Always investigating new sources of inspiration, McGregor has created dances from literature before, notably Jonathan Safran Goer’s Tree of Codes and the novels of Virginia Woolf, which formed the basis of Woolf Works, his first full-length created for the Royal Ballet in 2015. The Booker Prize-winning Atwood would seem to be a natural fit for him. They share a fascination with science and with the effects of the environment on the human body. Atwood’s novels are often heralded as sculpture fiction even though they are rooted in real-life problems and present-day events like plagues, institutional slavery, genetic engineering and ecological destruction by rapacious corporate industry, These dark and portentous themes populate the pages of Atwood’s 2014 MaddAddam trilogy, whose other titles include Oryx and Crake (published in 2003), and Year of the Flood (released in 2009). McGregor is clearly a huge fan of these books. His ballet wants to pay tribute but ends up being too ambitious for its own good. That expression, biting off more than you can chew? It applies here. Translating one book into a ballet is one thing (and it’s been successfully done before, several times over). But three books? It really is too much. You can’t see the plot for the atmospheric tumult, and you can barely discern the dance through the crowd of dramatic personae competing for attention on stage.  MADDADAM looks progressive – freakish Atwoodian hybrid pigoons instead of romanticized swans and a survivor camp instead of a princely palace as a principle locale. But the choreography doesn’t parallel the visionary impact of the novels that inspired it. The opportunity to make a ballet of the future gets lost in translation.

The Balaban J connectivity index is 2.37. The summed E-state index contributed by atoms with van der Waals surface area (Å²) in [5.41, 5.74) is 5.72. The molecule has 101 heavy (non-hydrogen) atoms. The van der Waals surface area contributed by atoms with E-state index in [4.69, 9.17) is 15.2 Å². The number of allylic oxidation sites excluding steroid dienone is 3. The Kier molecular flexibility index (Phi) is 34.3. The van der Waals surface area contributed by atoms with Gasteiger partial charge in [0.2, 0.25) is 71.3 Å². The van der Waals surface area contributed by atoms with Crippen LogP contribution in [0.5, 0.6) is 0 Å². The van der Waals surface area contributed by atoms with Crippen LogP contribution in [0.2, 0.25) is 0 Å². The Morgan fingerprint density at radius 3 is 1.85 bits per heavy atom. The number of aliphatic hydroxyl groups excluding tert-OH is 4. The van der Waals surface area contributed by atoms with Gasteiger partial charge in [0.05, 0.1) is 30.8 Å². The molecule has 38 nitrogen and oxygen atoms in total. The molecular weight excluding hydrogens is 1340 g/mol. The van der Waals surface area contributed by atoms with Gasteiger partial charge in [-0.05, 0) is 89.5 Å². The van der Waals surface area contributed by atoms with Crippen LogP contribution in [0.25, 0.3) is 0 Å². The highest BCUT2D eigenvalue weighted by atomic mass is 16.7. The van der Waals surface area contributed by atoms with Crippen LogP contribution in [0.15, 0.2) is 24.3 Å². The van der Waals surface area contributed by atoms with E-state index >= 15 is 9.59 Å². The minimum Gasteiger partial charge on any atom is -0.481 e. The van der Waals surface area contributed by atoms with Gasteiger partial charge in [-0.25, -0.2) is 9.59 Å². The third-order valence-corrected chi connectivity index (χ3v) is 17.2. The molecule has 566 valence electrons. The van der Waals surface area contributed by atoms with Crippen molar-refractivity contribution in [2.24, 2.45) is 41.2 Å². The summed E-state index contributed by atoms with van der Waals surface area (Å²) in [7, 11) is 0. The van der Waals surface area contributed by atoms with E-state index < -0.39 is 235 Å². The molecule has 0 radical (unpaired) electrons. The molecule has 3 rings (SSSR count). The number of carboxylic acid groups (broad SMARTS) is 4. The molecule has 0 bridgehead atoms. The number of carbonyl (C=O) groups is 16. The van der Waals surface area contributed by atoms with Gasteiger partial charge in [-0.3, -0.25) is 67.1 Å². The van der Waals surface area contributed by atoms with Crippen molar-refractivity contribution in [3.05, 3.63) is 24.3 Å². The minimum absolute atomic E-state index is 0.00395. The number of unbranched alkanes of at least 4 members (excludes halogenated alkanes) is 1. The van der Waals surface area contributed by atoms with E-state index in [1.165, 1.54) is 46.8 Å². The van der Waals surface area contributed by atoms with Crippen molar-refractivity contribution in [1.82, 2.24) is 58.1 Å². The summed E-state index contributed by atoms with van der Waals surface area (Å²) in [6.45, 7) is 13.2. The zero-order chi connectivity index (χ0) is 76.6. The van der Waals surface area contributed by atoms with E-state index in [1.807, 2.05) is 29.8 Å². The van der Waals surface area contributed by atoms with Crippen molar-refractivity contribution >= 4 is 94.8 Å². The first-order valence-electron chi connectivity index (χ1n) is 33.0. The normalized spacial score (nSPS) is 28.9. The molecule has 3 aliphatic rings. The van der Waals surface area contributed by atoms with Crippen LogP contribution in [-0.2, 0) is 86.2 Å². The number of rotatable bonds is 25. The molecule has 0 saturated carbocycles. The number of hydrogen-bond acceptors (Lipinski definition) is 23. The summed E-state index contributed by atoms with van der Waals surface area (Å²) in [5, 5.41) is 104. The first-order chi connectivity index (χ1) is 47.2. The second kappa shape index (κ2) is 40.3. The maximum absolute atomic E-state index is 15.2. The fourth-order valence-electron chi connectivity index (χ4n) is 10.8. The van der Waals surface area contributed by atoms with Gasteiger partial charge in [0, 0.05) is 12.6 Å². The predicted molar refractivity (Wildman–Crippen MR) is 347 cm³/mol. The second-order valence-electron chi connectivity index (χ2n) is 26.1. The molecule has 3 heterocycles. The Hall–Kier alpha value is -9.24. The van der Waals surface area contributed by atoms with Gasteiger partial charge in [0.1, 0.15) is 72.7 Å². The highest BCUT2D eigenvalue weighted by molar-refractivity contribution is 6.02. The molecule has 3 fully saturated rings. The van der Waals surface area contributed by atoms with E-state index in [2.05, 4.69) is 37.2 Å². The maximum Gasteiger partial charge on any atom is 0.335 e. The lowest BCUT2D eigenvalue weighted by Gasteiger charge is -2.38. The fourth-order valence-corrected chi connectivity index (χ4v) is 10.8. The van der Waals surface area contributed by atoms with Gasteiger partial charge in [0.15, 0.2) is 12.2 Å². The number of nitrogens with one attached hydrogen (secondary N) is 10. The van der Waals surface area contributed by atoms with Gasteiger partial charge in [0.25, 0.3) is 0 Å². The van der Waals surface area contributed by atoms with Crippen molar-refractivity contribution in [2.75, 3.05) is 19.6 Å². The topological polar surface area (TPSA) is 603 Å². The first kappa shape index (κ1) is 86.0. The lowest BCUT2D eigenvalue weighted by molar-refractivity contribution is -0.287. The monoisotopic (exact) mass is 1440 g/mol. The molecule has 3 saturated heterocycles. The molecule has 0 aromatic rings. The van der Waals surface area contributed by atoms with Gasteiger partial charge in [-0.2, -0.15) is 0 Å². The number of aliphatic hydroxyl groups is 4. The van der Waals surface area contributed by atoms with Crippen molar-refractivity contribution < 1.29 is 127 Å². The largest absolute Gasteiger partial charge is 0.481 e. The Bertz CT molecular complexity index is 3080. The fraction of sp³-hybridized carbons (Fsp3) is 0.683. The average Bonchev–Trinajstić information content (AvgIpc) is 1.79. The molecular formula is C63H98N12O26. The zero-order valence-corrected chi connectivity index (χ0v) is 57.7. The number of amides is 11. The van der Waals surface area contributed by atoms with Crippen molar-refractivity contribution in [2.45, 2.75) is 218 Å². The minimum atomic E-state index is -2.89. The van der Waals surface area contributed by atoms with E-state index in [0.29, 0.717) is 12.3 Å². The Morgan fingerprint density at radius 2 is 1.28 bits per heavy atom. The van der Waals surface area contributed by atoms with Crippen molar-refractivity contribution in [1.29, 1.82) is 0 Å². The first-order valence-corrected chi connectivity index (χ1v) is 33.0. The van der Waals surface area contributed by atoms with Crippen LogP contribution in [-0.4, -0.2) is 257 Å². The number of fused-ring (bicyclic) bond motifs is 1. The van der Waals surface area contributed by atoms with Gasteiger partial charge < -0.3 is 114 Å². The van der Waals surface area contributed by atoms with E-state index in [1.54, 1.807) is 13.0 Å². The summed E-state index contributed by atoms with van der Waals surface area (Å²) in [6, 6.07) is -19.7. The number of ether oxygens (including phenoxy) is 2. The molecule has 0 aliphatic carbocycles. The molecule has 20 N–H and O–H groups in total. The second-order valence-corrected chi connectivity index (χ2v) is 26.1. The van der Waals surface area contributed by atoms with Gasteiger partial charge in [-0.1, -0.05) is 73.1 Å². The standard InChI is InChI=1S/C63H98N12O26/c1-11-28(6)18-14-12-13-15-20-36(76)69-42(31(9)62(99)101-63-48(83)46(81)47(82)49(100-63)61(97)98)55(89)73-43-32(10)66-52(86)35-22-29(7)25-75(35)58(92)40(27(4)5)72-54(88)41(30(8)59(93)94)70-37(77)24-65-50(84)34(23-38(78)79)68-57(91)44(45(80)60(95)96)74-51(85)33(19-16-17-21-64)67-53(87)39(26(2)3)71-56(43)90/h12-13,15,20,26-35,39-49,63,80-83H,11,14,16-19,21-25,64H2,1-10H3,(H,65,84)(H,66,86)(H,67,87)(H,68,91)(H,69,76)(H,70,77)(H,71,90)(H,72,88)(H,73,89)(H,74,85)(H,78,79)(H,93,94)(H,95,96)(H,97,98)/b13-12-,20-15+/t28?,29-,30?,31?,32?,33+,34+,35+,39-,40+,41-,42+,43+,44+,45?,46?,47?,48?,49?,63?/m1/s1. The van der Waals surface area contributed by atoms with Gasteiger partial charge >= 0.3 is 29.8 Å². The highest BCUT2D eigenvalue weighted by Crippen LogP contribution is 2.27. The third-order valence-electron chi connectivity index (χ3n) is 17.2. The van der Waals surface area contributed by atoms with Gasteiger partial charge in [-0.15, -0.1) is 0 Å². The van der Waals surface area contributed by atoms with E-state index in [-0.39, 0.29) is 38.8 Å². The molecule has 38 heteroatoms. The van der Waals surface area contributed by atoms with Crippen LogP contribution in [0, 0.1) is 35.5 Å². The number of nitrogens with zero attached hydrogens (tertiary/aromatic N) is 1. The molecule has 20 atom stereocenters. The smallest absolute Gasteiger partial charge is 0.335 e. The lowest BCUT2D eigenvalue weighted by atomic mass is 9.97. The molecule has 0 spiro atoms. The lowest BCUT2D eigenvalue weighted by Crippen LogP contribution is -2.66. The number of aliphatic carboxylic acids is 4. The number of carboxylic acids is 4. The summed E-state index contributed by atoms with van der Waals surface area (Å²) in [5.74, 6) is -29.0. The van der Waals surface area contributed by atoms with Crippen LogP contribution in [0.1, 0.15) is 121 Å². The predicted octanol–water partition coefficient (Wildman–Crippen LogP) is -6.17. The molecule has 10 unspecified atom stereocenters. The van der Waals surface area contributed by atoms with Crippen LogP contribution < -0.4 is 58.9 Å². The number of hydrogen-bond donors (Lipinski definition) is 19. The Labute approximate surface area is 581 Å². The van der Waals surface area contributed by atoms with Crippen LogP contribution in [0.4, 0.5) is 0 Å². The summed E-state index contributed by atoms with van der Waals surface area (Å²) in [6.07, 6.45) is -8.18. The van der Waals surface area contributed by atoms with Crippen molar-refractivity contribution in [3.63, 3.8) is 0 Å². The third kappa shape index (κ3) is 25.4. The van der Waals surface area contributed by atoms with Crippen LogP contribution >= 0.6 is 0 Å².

Deirdre Kelly is a Toronto-based journalist, author and internationally recognized dance critic and style writer on staff at The Globe and Mail newspaper from 1985 to 2017. She writes for Dance Magazine in New York, the Dance Gazette in London, and NUVO in Vancouver, and is a contributor to the International Dictionary of Ballet and AWOL: Tales for Travel-Inspired Minds. The best-selling author of Paris Times Eight and Ballerina: Sex, Scandal and Suffering Behind the Symbol of Perfection, she is a two-time recipient (2020 and 2014) of Canada’s Nathan Cohen Prize for outstanding critical writing. In 2017, she joined York University as Editor of the award-winning The York University Magazine where she is also the publication’s principal writer.